Weekly Microgrid News — April 20, 2017
LO3 Energy launched its peer-to-peer energy transactions system, which it calls the Brooklyn Microgrid, about a year ago. The miniature utility grid connects people who have solar panels on their roofs in several parts of Brooklyn with neighbors who want to buy locally generated green energy. Like other microgrids, it operates alongside — but separate from — the traditional energy grid. Blockchain makes the Brooklyn Microgrid possible.
Carnegie Clean Energy plans to accelerate its project pipeline of large scale solar farms and renewable-based micro-grids after securing $18 million in a new capital raising – three times more than its original target. The company says the money will be used to fund its equity share of the soon-to-be-built 10MW solar farm in Northam, in West Australia, as well as accelerating its other solar projects and renewable-focused microgrids.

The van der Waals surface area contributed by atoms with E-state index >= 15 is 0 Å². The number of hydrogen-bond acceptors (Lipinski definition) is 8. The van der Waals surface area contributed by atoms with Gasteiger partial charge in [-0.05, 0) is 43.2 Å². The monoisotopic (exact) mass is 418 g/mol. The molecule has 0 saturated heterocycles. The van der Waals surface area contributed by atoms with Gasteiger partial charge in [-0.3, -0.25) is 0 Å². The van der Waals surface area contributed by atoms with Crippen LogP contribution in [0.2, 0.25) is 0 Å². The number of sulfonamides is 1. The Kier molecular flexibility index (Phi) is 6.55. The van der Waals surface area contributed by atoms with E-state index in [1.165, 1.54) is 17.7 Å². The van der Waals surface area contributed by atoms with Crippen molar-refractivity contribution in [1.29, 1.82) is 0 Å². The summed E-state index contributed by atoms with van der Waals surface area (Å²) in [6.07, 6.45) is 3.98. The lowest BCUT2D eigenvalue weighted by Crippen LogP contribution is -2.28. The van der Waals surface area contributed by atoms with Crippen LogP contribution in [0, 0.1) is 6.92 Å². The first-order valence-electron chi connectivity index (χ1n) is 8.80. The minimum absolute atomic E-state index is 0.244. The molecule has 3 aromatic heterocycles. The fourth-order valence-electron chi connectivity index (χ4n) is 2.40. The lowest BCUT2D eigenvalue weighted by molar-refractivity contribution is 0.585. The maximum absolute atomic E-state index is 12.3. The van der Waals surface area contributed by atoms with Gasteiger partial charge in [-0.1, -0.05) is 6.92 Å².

Work has been completed on a 1MW / 2MWh battery energy storage system for a ‘multi-resource microgrid’ in Denver, by Younicos and its project partners, Panasonic and utility Xcel Energy. The lithium-ion battery storage system has a hybrid utility-C&I (commercial & industrial) use case. The system is being used to optimize the use of 1.6MW of carport PV and 259kW of rooftop PV at the Peña Station NEXT, a sustainable development in Denver, Colorado.